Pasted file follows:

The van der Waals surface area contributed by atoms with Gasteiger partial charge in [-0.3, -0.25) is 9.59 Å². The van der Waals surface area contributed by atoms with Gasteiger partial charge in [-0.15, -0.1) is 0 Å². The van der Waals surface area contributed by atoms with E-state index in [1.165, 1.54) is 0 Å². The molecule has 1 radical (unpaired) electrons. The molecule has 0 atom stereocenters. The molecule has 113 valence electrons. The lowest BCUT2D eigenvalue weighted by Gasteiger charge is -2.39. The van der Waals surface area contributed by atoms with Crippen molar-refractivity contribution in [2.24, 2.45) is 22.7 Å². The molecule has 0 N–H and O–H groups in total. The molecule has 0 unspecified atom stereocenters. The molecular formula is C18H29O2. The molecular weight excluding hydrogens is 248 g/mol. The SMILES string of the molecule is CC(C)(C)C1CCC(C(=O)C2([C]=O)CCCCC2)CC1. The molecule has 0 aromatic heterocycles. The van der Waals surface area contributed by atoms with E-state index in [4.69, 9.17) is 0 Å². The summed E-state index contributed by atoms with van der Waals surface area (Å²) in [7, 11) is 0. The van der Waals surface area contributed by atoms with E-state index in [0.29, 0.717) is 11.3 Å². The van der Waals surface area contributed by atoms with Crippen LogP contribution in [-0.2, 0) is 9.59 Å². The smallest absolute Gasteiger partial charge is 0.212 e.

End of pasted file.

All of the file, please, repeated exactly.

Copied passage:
The van der Waals surface area contributed by atoms with Gasteiger partial charge in [-0.3, -0.25) is 9.59 Å². The van der Waals surface area contributed by atoms with Gasteiger partial charge in [-0.15, -0.1) is 0 Å². The van der Waals surface area contributed by atoms with E-state index in [1.165, 1.54) is 0 Å². The molecule has 1 radical (unpaired) electrons. The molecule has 0 atom stereocenters. The molecule has 113 valence electrons. The lowest BCUT2D eigenvalue weighted by Gasteiger charge is -2.39. The van der Waals surface area contributed by atoms with Crippen molar-refractivity contribution in [2.24, 2.45) is 22.7 Å². The molecule has 0 N–H and O–H groups in total. The molecule has 0 unspecified atom stereocenters. The molecular formula is C18H29O2. The molecular weight excluding hydrogens is 248 g/mol. The SMILES string of the molecule is CC(C)(C)C1CCC(C(=O)C2([C]=O)CCCCC2)CC1. The molecule has 0 aromatic heterocycles. The van der Waals surface area contributed by atoms with E-state index in [4.69, 9.17) is 0 Å². The summed E-state index contributed by atoms with van der Waals surface area (Å²) in [7, 11) is 0. The van der Waals surface area contributed by atoms with E-state index in [0.29, 0.717) is 11.3 Å². The van der Waals surface area contributed by atoms with Crippen LogP contribution in [-0.2, 0) is 9.59 Å². The smallest absolute Gasteiger partial charge is 0.212 e.